I’m getting ready to make a winter trip down to Arizona to see my grandparents. One of the thngs that means, besides hiking up mountains with my Dad, is that I need to use up some of the ingredients I brought back with me last time so I can re-up on more. When I think of the American Southwest, I think of cactus paddles, prickly pears, and more recently, tepary beans-a now cultivated bean that grew wild in the Sonoran Desert, and seems to be kind of a culinary darling of many restuarants that want to tout local ingredients down there.
Using dried, smoked meat to flavor soup
I didn’t want to go and purchase a bunch of stuff right before I left, so I kept the recipe really simple. For fun, and to build flavor, I channeled ancestral cooking techniques to get some protein in the soup and give it some backbone: dried, smoked goose breast.
Nowadays, with refrigeration, we don’t have to dehydrate meat to preserve it from spoiling, but the deep, kind of haunting flavor that something dried and smoked gives to a brothy dish is a great pairing to any kind of bean. That being said, regular, smoked goose, or just a piece of ham scrap would be fine too.
Galinsoga shines in soup
From there, I knew there was only one more thing that it really needed: some foraged greens, but what kind? Nettles seemed a little out of place, as did mustard greens and waterleaf, all of which I’ve been trying to keep frozen for use in the winter. Galinsoga though, I knew would be perfect. Not only does galinsoga shine in soup, and turn into a velvety, gently herbaceous cooking green, but it’s also traditionally used by people in South America. Mexico, not so much from my understanding, but it’s probably the most important ingredient in the national soup of Colombia: Ajiaco.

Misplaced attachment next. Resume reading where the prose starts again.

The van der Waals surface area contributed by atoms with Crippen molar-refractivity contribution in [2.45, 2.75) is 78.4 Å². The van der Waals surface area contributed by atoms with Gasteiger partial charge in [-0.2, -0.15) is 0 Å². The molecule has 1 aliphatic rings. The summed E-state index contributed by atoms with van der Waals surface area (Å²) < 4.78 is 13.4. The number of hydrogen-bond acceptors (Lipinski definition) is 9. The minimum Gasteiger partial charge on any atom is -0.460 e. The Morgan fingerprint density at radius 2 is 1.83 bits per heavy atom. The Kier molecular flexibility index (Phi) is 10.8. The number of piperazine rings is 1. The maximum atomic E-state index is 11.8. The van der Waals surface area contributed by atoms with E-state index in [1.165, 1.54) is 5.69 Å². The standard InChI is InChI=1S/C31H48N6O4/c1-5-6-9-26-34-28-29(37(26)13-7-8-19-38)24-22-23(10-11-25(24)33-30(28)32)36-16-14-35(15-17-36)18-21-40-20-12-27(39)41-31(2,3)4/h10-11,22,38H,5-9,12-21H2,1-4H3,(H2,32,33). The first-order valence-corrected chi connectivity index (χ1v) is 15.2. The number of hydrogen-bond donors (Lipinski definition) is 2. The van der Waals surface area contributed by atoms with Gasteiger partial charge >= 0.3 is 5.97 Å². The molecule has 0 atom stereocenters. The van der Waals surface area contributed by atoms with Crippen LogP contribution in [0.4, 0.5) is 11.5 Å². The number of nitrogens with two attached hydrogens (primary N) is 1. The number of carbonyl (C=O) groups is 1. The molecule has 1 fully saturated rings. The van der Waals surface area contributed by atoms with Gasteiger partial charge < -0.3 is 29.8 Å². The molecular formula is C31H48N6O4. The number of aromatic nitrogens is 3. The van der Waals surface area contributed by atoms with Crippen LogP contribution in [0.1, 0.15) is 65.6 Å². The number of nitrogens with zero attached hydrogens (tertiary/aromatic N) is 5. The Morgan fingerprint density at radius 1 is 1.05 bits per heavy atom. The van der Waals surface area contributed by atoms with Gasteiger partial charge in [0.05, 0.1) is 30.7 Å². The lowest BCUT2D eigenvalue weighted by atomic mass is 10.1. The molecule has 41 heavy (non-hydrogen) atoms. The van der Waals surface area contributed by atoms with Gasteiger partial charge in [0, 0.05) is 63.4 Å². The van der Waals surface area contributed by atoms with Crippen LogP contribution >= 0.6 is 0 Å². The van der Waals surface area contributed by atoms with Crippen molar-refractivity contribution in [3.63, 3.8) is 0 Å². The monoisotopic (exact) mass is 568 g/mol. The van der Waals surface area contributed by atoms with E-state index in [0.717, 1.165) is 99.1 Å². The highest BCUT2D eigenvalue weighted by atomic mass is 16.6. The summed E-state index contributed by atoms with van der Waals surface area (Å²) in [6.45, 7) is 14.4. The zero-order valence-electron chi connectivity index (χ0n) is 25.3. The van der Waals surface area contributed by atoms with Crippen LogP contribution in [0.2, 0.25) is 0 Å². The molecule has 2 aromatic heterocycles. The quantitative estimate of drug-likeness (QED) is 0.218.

This is a very basic, beany soup. If you want, feel free to cut the beans down to 1/2 cup, and add some other vegetables, especially squash and/or hominy!
Tepary Bean Soup, with Smoked Goose, Galinsoga and Hickory Nut Oil
- 3/4 cup tepary beans soaked in cold water overnight
- Galinsoga blanched, shocked and squeezed dry to yield 1/4 cup, rough chopped
- Kosher salt and fresh ground black pepper
- 4 cups meat or vegetable stock
- 1 dried bay leaf
- 1 small yellow onion small diced, 1/2 cup
- 12 grams / 6 slices of smoked dehydrated goose breast, crumbled
- 1 tablespoon cooking oil or lard
- Hickory nut oil or toasted sunflower seeds, to garnish, optional
- Sweat the onion in the fat until translucent, then add the tepary beans, bay leaf stock and cook for 45 minutes. Cover, add the crumbled goose and cook for 45 minutes more, or until the beans are tender and the goose has flavored the broth. Double check the seasoning and adjust as needed, then stir in the galinsoga and serve. Garnish with hickory nut oil or toasted sunflower seeds.